Epidemiology and Infection


Changing species distribution and antimicrobial susceptibility pattern of Shigella over a 29-year period (1980–2008)

F. KHATUNa1 c1, A. S. G. FARUQUEa1, J. L. KOECKa2a3, P. OLLIAROa4, P. MILLETa2, N. PARISa5, M. A. MALEKa1, M. A. SALAMa1 and S. LUBYa1

a1 International Centre for Diarrhoeal Disease Research, Bangladesh (ICDDR,B), Dhaka, Bangladesh

a2 Centre René Labusquière, Université Victor Segalen Bordeaux 2, Bordeaux, France

a3 Service de Biologie Clinique, Hôpital Militaire Robert Piqué, Bordeaux, France

a4 UNICEF/UNDP/WB/WHO Special Programme for Research & Training in Tropical Diseases (TDR), Geneva, Switzerland

a5 Société OPTIMA, Merignac, France


We studied changes in species distribution and antimicrobial resistance patterns of Shigella during 1980–2008, using the Diarrhoeal Diseases Surveillance system of Dhaka Hospital of ICDDR,B. In hospitalized patients Shigella prevalence decreased steadily from 8–12% in the 1980s to 3% in 2008. Endemic S. flexneri was the most commonly isolated species (54%). Epidemic S. dysenteriae type 1 had two peaks in 1984 and 1993, but was not found after 2000, except for one case in 2004. The therapeutic options are now limited: in 2008 a total of 33% of S. flexneri were resistant to ciprofloxacin and 57% to mecillinam. In the <5 years age group, severely underweight, wasted and stunted children were more at risk of shigellosis compared to well-nourished children (P<0·001). Although hospitalization for Shigella diarrhoea is decreasing, the high levels of antimicrobial resistance and increased susceptibility of malnourished children continue to pose an ongoing risk.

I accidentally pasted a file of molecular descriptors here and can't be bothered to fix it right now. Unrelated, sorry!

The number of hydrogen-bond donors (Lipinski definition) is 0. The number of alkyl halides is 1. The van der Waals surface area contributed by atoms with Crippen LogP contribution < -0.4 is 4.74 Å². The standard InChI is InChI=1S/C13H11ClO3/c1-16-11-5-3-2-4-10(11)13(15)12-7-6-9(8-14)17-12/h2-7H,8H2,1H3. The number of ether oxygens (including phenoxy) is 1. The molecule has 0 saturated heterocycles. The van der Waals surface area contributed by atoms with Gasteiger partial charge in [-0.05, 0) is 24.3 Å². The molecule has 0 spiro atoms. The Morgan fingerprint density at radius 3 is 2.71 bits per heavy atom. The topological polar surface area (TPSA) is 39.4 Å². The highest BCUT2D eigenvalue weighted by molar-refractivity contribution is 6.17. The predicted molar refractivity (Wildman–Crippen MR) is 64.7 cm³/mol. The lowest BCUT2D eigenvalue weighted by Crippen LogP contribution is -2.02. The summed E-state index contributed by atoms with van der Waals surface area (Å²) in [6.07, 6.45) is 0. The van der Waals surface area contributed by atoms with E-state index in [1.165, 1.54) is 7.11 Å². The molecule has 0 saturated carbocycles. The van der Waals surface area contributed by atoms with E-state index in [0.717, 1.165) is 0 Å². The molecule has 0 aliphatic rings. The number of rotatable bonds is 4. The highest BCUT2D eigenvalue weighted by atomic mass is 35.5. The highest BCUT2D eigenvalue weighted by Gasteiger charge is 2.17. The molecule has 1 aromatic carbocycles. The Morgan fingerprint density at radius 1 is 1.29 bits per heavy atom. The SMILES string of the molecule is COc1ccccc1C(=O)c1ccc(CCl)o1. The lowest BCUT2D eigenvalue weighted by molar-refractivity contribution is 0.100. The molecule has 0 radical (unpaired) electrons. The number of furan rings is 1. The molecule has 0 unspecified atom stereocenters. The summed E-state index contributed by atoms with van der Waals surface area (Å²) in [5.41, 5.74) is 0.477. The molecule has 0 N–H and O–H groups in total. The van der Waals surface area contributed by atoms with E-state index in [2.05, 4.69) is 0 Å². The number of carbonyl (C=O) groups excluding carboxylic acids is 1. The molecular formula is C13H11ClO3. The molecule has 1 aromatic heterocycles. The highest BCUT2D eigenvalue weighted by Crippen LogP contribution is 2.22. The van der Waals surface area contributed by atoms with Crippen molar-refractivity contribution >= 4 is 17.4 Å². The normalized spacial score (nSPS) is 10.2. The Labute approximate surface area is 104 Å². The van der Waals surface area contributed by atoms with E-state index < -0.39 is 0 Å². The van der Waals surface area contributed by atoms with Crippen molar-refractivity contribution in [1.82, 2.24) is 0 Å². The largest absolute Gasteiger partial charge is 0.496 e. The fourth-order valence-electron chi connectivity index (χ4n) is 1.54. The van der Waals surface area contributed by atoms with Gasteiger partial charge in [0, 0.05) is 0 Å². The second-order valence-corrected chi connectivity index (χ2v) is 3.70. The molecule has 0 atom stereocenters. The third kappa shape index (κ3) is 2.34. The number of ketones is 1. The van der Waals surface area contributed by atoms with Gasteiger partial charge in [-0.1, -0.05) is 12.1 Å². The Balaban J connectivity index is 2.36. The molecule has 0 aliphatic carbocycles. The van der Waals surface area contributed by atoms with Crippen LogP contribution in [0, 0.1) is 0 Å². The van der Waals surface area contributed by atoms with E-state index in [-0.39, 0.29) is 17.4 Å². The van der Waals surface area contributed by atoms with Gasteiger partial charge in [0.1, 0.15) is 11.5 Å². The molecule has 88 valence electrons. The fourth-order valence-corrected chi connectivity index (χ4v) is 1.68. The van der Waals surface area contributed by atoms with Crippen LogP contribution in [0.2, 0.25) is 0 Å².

(Accepted April 16 2010)

(Online publication May 18 2010)


c1 Author for correspondence: F. Khatun, MBBS, M.Sc., Public Health Sciences Division, ICDDR,B, 68 Shaheed Tajuddin Ahmed Sarani, Mohakhali, Dhaka-1212, Bangladesh. (Email: kfatema@icddrb.org)